The second database, which was rolled out at a May 1 press conference in Jerusalem, includes a list of some 500,000 records documenting property that had belonged to Jews who lived under the Nazi occupation during World War II. It includes Jewish property that was confiscated by the Nazis as well as property that belonged to Holocaust victims that was not claimed after the war.

In the second phase, the two lists, which are expected to become the most comprehensive catalog to date of Jewish property and claims, will be used to launch a public campaign to make demands for restitution.

“We’re going to start knocking on doors, talking not only to governments but also to opposition groups and to non-Jewish organizations,” Brown said as he described how the public campaign would unfold. The group plans to set up offices in Washington, D.C., and Brussels, Belgium, once the lists are complete.

Brown also stressed that Project HEART will not rule out using the data collected in order to file future class-action lawsuits against Eastern European governments, more as a means of applying pressure than of actually having the courts determine compensation levels. “I don’t think any class-action suit will go to its end,” Brown said, “but the media will pick it up and will ask the governments some tough questions.”

According to an Israeli diplomatic source, the mention of class-action suits is viewed by Poland, the largest potential loser of any restitution settlement, as a non-starter and an act that could undermine other attempts to reach quiet understandings.

Negotiations to try to get Eastern European countries to accept financial responsibility for Jewish property have gained some momentum following the 2009 Prague conference. At the meeting, all 46 participating countries agreed to the principle of providing restitution for Jewish property from the Nazi era. But no agreements have been reached and, in the case of Poland, negotiations following the Prague conference led to no results. The issue of Jewish property is being raised frequently by Israeli diplomats, Jewish international organizations and by the U.S. government, through the office of the State Department special envoy for Holocaust issues.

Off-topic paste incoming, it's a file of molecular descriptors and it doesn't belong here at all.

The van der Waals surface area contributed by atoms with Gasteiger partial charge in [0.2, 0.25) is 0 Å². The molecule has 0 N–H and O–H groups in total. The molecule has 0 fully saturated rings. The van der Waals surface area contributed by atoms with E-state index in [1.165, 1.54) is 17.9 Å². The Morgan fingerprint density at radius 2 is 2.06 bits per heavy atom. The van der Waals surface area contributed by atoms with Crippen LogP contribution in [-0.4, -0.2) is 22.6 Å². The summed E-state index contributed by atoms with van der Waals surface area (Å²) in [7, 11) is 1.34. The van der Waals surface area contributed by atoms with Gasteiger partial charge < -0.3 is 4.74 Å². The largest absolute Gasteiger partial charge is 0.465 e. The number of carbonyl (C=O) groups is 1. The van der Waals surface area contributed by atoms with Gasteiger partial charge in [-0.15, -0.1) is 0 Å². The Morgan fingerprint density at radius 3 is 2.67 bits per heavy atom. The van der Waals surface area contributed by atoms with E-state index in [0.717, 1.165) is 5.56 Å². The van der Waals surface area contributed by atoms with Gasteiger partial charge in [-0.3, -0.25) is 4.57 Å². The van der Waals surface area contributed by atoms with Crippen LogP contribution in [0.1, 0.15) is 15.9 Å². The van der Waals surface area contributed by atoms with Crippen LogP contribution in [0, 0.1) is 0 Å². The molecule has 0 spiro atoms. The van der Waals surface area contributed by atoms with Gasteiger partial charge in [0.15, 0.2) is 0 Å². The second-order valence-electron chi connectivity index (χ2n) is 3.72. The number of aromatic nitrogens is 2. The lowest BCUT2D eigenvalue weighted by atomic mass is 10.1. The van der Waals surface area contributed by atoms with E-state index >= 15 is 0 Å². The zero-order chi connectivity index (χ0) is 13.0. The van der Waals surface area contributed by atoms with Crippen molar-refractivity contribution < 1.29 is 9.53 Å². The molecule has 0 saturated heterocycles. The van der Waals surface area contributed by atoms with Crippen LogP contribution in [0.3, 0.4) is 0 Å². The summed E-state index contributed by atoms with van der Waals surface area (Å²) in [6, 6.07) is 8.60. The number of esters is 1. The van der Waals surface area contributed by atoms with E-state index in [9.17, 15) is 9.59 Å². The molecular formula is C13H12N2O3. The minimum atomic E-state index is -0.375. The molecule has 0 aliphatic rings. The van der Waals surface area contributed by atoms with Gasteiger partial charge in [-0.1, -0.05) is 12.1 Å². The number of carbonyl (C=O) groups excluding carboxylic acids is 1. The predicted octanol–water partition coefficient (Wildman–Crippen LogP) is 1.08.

The stepped-up approach offered by Project HEART has also been causing some tensions with existing groups working on Holocaust-era restitution under the umbrella of World Jewish Restitution Organization. The implied criticism of existing restitution institutes that is built into Project HEART’s credo and the active involvement of the government of Israel — both in funding, of $2.6 million a year for three years, and in political backing —aims to make Project HEART the largest property claims agency.

“I have no problem with the idea, per se,” said Julius Berman, chairman of the Conference on Jewish Material Claims, which deals primarily with claims from Germany and Austria. “But I think those behind Operation HEART (sic) should make it perfectly clear to people that the money is not around the corner.”

Berman also expressed skepticism about using class-action suits as a way to pressure Eastern European countries to play along. “The last thing you want to do is tell them that they are facing billions of dollars in compensation,” he said. “The bigger the sum you demand upfront, the greater the pressure they’ll face not to give in to the Jews.”

Contact Nathan Guttman at guttman@forward.com